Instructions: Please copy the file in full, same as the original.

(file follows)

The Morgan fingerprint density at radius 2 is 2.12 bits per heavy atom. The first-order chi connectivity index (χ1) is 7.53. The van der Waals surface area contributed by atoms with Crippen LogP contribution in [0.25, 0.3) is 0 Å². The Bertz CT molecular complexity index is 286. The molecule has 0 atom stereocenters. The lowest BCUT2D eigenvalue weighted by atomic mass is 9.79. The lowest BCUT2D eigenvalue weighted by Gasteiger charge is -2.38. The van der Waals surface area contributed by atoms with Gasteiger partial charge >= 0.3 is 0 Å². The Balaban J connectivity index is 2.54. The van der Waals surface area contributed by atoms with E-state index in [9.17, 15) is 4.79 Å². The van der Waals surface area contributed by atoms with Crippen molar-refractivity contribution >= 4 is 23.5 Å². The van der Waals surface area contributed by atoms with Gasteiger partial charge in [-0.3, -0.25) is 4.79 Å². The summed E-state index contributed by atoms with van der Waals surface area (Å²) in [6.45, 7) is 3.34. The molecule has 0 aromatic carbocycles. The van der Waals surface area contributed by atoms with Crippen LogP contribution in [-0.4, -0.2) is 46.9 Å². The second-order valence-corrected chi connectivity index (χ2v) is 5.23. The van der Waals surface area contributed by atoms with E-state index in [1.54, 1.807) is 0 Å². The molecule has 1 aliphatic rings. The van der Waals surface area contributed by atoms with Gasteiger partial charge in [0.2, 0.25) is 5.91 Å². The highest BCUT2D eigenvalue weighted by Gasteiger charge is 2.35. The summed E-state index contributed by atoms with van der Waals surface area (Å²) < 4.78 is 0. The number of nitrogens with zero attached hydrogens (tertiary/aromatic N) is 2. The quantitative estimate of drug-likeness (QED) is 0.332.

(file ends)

The Morgan fingerprint density at radius 2 is 2.12 bits per heavy atom. The first-order chi connectivity index (χ1) is 7.53. The van der Waals surface area contributed by atoms with Crippen LogP contribution in [0.25, 0.3) is 0 Å². The Bertz CT molecular complexity index is 286. The molecule has 0 atom stereocenters. The lowest BCUT2D eigenvalue weighted by atomic mass is 9.79. The lowest BCUT2D eigenvalue weighted by Gasteiger charge is -2.38. The van der Waals surface area contributed by atoms with Gasteiger partial charge >= 0.3 is 0 Å². The Balaban J connectivity index is 2.54. The van der Waals surface area contributed by atoms with E-state index in [9.17, 15) is 4.79 Å². The van der Waals surface area contributed by atoms with Crippen molar-refractivity contribution >= 4 is 23.5 Å². The van der Waals surface area contributed by atoms with Gasteiger partial charge in [-0.3, -0.25) is 4.79 Å². The summed E-state index contributed by atoms with van der Waals surface area (Å²) in [6.45, 7) is 3.34. The molecule has 0 aromatic carbocycles. The van der Waals surface area contributed by atoms with Crippen LogP contribution in [-0.4, -0.2) is 46.9 Å². The second-order valence-corrected chi connectivity index (χ2v) is 5.23. The van der Waals surface area contributed by atoms with E-state index in [1.54, 1.807) is 0 Å². The molecule has 1 aliphatic rings. The van der Waals surface area contributed by atoms with Gasteiger partial charge in [0.2, 0.25) is 5.91 Å². The highest BCUT2D eigenvalue weighted by Gasteiger charge is 2.35. The summed E-state index contributed by atoms with van der Waals surface area (Å²) < 4.78 is 0. The number of nitrogens with zero attached hydrogens (tertiary/aromatic N) is 2. The quantitative estimate of drug-likeness (QED) is 0.332.